Home > Education Directory

Education Directory

This directory is for educators who are interested in teaching a class about cyber issues. Each item or collection can be used for multiple pedagogical purposes. However, suggestions for how to incorporate service learning/activities into curriculum are included, as well as assignment ideas based on the items on the website. Cyber issues can be taught to all ages, but the suggestions are focused toward high school and higher education courses.

Cyberdeterrence and Cyberwar:

The RAND corporation published this comprehensive document assessing cyberwar. Even though it is 203 pages (including references), the author does a good job of laying out its contents. Reading the entire document or certain chapters and writing summaries would prepare advanced students for future discussions about cyberwar. For younger students, summarizing the material may be more useful. Focusing on one piece of the document might be helpful for students to get a clear idea of what cyberwar is and what issues surround it.


Using the glossary on this website will provide definitions to terms students may not be familiar with. It is not a comprehensive list, but a good foundation for common terms used when referring to cyberwar. Also, searching for "definitions" in the search-box will pull up more documents that define certain cyber terms.

Science of Cyber-security:

JASON was asked to develop a potential science of cyber-security for the Department of Defense. Researchers focused on computer science as a means to create a cyber science, but also drew upon methods of economics, meteorology, medicine, astrology and agriculture. For any science or computer class, this document demonstrates how science can benefit more than its own topic.

Get Involved:

Students may want to become involved by disseminating information about cyber issues or by participating in national cyber challenges.

As an educator, the various items in this section may be useful for starting a service-learning project or awareness campaign. Some of the competitions have teams, so participating in an actual cyber challenge may be a great learning experience for undergraduate computer science majors. 

Improving our nation's cybersecurity through the public-private partnership: A white paper:

This white paper focuses on having a government/private sector partnership. One of the recommendations states that more education, research and awareness be part of United States' curriculum. Having students read this document before engaging in a service learning project may provide background and motivation to take up the call of cybersecurity.

Cyberwar Gaming:

Students may be interested in how the government and military role play and simulate a cyberwar. Watching "Cyber Shockwave" and discussing the value of war games (as if whether the fictional nature reflects reality, etc.) may get students to think critically about using fiction to determine future policy.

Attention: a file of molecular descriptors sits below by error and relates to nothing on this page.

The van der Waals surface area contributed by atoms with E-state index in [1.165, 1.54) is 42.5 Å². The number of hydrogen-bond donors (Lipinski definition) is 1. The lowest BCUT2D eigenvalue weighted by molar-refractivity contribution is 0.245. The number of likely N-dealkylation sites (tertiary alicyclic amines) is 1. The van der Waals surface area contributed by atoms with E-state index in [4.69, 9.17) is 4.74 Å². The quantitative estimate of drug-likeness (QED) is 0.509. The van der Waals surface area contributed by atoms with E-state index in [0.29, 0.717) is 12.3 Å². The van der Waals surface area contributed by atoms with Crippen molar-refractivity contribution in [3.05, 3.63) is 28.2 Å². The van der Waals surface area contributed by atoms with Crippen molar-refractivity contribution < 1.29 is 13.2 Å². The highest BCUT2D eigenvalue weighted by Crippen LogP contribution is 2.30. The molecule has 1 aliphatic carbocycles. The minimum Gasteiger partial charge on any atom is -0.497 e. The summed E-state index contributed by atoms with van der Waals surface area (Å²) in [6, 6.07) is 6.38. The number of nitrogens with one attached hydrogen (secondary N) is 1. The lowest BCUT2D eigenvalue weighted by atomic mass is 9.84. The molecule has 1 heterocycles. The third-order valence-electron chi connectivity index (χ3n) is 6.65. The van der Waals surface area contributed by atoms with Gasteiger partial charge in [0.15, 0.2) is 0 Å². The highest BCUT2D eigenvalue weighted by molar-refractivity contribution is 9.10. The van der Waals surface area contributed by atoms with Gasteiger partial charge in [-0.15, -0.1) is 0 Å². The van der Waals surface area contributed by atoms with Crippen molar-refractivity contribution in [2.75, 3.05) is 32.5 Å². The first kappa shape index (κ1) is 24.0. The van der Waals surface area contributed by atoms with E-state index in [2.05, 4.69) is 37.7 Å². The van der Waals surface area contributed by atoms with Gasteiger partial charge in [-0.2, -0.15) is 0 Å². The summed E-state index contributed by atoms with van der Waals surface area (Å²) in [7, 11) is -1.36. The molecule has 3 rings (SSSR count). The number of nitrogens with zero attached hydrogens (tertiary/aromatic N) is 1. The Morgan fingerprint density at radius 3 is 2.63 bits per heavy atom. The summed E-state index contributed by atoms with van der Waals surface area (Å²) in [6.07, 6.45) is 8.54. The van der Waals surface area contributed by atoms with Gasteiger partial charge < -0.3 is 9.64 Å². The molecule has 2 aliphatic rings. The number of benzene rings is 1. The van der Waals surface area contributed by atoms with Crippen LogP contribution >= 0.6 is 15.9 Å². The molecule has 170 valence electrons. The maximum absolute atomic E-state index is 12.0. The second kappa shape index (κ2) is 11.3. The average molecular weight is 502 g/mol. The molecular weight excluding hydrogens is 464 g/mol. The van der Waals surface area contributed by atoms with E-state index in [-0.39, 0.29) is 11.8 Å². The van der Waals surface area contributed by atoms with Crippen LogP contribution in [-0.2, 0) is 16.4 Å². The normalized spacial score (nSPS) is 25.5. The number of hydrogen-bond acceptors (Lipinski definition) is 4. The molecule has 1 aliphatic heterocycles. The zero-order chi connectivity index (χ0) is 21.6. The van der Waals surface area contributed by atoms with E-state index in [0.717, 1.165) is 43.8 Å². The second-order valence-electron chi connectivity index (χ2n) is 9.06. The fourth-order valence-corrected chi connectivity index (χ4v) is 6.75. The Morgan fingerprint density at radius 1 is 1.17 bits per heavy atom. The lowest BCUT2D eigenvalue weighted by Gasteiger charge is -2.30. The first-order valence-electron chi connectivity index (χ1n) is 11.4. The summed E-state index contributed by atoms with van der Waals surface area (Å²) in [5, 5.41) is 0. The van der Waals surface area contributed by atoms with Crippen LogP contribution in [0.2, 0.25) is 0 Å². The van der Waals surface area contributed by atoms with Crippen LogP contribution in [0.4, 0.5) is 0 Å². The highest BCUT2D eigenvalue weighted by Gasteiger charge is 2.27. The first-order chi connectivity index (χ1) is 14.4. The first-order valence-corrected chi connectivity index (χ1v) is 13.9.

Also, it might be interesting to conduct an actual cyberwar game in the classroom as a way for students to get "hands on" experience conducting "classified" games. There are multiple ways one could teach cyberwar gaming (to a variety of ages) and these are just some suggestions. This collection in particular may provide a more creative way to teach students about cybersecurity preparation and defense.

Alternative Viewpoints:

This collection contains particularly important information for students. Since there is a great deal of media discussion about the dangers of future cyber threats, being exposed to other viewpoints (from credible sources) is an excellent way of teaching media literacy. By hearing a variety of opinions, a space for critical thinking will be opened so that students can form their own opinions based on balanced research. Perhaps assigning a paper asking the question, "Are we in a cyberwar?" or "What is cyberwar?" might get students to think about how the term cyberwar is being used and/or abused.

Pending Law and Current Law and Treaties:

These two collections may be of particular use for political science or history educators. Students can compare current laws and pending laws that may alter and affect their own lives.

Symantec Stuxnet Report: W32.Stuxnet Dossier

This report goes into a lot of detail about the Stuxnet worm and how it works. Computer science classes may benefit from learning about the "most sophisticated" worm ever created to date.

The Man in Charge of Making the Web Safer and Planning for the Future of Cyber Attack Attribution:

The first item (The Man in Charge) is an interview with Howard Schmidt. He discusses how an Internet ID system would work in the United States and has a positive outlook on its effectiveness. The second item is Marc Rotenberg's statement to the Subcommittee on Technology and Innovation of the House Committee on Science and Technology. Rotenberg discusses mandatory Internet IDs and points to the risks and limitations (rather than the positives) that enforcing IDs may have. His topics of discussion include human rights, first amendment rights and online freedoms.

Having students compare and contrast these two opinions would not only be a good exercise in reading comprehension, but also would expose them to a future mandate that could affect their lives. Discussing privacy and internet freedom is interesting and important for all ages to engage in.


While the majority of the books provided in this collection probably exaggerate the cyber threat, having students read one or more of them as a textbook or separate assignment would provide background information on cyber issues. Perhaps choosing books that only present one side of the debate (like Richard Clarke's, Cyber War: The Next Threat to National Security and What to Do About It) might serve as a book criticism assignment.